Education Spotlight Story: The Impact of Arts Collaboration

Each season, the Norton Center for the Arts has the opportunity to collaborate with professional guest artists. This past March (2011), we worked with performers from the Diavolo Dance Company and local educators to teach a workshop at the Kentucky School for the Deaf.  Following the hands-on workshop, a teacher from KSD who participated with her students, sent a note to the Norton Center describing how the activity was a powerful example of the impact the arts can have on students of all abilities.  We wanted to share this moving letter with you.

DSCF3052“I have taught students with moderate and severe disabilities for almost 12 years.  Over the years I’ve seen many inspirational things with my students.  And I’m happy to say that I currently work in a middle school with teachers and students that don’t see these kids as less than, but as equals.  

On March 8, 2012 I was brought to tears by the actions of the students at my school along with the dancers from Diavolo.  Students were working on trust and teamwork through activities with two members of Diavolo.  One of these activities required students to randomly volunteer for their peers to spontaneously pick them up and carry them 4-5 steps before sitting them back down.   One of my autistic students was one of the middle school students participating through the support of his aide.  When this activity started he was walking around with the group but not really involved.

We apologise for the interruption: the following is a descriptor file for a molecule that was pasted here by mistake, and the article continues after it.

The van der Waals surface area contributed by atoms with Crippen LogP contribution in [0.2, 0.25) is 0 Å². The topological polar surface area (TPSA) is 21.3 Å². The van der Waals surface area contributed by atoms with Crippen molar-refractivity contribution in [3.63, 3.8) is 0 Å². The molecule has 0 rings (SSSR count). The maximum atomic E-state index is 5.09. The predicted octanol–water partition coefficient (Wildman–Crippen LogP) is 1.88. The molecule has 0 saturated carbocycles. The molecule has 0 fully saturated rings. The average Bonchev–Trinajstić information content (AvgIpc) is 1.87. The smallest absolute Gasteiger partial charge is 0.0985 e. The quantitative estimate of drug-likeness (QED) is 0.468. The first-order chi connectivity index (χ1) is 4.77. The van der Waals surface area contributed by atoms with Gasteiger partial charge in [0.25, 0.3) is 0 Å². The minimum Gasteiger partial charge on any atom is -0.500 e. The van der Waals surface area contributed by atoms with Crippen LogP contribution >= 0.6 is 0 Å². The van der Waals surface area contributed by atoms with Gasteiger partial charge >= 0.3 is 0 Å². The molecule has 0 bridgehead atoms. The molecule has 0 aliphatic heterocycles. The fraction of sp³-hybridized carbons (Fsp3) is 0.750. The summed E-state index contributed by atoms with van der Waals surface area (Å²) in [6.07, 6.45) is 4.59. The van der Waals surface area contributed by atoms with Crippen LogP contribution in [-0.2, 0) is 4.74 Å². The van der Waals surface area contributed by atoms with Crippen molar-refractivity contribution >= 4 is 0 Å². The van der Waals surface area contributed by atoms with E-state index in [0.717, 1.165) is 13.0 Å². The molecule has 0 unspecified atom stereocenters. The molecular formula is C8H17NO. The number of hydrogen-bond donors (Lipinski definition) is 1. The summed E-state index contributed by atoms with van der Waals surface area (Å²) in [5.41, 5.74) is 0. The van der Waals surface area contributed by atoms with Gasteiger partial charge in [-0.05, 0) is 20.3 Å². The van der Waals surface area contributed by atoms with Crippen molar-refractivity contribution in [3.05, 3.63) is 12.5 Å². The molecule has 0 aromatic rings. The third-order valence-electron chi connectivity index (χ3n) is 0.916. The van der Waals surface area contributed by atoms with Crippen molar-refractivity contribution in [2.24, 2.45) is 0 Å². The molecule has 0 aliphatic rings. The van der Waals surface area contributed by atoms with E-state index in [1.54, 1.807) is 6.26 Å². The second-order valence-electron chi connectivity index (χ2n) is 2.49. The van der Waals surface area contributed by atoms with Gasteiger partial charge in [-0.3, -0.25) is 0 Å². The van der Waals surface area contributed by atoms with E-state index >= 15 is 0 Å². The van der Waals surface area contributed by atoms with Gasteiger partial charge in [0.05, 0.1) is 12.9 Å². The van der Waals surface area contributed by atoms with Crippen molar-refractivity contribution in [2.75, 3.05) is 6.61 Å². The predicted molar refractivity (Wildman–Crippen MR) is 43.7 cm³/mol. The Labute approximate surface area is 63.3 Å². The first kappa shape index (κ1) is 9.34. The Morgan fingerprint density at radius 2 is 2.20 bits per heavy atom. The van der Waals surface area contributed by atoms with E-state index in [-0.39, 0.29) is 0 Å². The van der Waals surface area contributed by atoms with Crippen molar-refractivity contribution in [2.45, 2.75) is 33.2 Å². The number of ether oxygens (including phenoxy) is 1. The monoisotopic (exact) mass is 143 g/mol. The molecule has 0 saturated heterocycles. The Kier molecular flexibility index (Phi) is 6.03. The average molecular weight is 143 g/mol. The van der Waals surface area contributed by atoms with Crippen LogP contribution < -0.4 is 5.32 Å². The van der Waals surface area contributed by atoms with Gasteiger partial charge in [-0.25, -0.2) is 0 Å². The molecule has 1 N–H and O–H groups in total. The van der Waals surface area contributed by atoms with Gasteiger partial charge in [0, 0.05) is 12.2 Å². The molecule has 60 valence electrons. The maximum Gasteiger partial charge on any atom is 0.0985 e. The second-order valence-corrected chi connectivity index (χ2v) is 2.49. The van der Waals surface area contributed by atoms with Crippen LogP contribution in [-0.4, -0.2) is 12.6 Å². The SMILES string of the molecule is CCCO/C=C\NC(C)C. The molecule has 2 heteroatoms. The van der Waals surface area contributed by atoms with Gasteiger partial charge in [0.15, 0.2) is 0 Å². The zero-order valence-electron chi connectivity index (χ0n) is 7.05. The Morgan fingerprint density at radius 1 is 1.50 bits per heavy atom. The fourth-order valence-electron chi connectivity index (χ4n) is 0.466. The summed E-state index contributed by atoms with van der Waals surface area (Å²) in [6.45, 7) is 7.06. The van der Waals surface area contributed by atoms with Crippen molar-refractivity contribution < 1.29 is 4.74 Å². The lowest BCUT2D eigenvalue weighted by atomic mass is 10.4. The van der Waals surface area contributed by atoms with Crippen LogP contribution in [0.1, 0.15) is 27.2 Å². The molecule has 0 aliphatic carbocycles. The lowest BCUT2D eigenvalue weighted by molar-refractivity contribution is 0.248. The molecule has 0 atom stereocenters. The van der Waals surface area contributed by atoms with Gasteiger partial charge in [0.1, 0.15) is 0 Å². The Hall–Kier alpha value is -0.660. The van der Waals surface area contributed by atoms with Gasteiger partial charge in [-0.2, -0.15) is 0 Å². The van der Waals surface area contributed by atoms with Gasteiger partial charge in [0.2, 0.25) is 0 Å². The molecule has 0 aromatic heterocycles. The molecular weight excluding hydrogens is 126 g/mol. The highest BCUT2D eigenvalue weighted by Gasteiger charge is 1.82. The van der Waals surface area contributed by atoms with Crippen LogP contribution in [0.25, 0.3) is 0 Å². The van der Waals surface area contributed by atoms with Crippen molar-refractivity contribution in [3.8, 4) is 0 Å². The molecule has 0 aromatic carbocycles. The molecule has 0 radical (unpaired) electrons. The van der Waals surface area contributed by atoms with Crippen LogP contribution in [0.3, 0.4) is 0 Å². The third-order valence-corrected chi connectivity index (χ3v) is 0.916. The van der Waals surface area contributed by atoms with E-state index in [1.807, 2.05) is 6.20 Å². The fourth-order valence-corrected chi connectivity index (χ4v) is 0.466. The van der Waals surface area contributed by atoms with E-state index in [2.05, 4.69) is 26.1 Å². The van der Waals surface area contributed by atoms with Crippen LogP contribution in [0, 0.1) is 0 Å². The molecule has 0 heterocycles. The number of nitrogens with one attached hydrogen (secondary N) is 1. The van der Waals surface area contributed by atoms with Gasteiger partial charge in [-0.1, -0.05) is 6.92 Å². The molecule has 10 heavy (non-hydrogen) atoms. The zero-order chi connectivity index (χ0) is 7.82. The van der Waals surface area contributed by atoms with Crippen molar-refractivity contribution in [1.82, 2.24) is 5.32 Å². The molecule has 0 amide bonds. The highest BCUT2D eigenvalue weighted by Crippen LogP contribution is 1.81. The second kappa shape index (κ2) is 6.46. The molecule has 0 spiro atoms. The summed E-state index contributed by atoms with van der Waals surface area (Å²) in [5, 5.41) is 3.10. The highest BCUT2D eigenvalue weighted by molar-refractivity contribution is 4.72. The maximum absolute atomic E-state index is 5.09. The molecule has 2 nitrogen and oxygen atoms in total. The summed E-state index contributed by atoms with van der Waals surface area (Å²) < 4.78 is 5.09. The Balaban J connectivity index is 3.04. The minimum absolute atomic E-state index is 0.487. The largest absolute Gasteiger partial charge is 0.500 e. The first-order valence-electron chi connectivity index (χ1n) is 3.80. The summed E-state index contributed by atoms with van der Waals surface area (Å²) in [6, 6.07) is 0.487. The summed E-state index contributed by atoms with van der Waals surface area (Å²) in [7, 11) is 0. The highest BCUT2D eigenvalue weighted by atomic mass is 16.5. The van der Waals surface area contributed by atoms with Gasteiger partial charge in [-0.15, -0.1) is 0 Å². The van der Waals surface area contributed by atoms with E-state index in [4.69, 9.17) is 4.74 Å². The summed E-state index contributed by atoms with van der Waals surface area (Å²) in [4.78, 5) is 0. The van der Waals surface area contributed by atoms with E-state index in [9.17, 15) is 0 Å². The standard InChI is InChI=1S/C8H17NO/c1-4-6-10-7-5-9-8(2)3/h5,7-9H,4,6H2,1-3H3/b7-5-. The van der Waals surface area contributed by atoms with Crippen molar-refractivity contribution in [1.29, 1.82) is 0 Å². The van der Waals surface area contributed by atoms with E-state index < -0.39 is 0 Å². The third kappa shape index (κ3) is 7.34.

One of the teachers had asked if this student would want to be picked up.  I had reservations due to his size, whether or not the group could physically lift him off the ground and carry him a few steps, and whether or not he would accept being picked up.  However, minutes later, the middle school students decided themselves, that everyone had had a turn except my student.  They proceeded to pick him up and carry him several steps.  They didn’t hesitate, wait for direction or balk at the idea of helping or wanting this boy, their classmate, to be a part of this activity.  It was as if it was any other student volunteering to be lifted and carried by their friends.  

I was immediately moved to tears.  The thing that touched me most was how normal it all was.  Things like that would usually be orchestrated or initiated by a teacher and even then you’d have to convince the other students to do it.  That was not and is not the case at KSD.  It was something I don’t think I’ll ever forget.  I think the two members of Diavolo were successful with their goal of teaching trust and teamwork on this day!”
 
– Middle School Educator, Kentucky School for the Deaf

At the Norton Center, we promote the power and positive impact that the arts have on students.We want to hear and share your stories as well!  Please email us to submit your comments and experiences.

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